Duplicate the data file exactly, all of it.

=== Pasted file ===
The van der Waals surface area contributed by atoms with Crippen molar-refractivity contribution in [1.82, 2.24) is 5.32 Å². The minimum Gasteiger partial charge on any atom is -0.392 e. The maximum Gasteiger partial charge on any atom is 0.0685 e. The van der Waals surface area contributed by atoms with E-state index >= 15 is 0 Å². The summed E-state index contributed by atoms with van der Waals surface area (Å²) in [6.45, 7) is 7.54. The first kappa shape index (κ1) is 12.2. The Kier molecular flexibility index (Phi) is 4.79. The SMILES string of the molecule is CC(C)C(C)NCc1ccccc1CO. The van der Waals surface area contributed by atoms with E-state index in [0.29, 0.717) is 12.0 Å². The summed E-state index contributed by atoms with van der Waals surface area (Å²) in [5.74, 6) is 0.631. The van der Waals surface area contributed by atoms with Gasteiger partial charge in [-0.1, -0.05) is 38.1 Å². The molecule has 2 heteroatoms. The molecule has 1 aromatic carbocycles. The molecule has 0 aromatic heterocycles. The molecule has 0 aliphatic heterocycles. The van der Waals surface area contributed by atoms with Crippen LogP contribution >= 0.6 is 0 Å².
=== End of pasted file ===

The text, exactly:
The van der Waals surface area contributed by atoms with Crippen molar-refractivity contribution in [1.82, 2.24) is 5.32 Å². The minimum Gasteiger partial charge on any atom is -0.392 e. The maximum Gasteiger partial charge on any atom is 0.0685 e. The van der Waals surface area contributed by atoms with E-state index >= 15 is 0 Å². The summed E-state index contributed by atoms with van der Waals surface area (Å²) in [6.45, 7) is 7.54. The first kappa shape index (κ1) is 12.2. The Kier molecular flexibility index (Phi) is 4.79. The SMILES string of the molecule is CC(C)C(C)NCc1ccccc1CO. The van der Waals surface area contributed by atoms with E-state index in [0.29, 0.717) is 12.0 Å². The summed E-state index contributed by atoms with van der Waals surface area (Å²) in [5.74, 6) is 0.631. The van der Waals surface area contributed by atoms with Gasteiger partial charge in [-0.1, -0.05) is 38.1 Å². The molecule has 2 heteroatoms. The molecule has 1 aromatic carbocycles. The molecule has 0 aromatic heterocycles. The molecule has 0 aliphatic heterocycles. The van der Waals surface area contributed by atoms with Crippen LogP contribution >= 0.6 is 0 Å².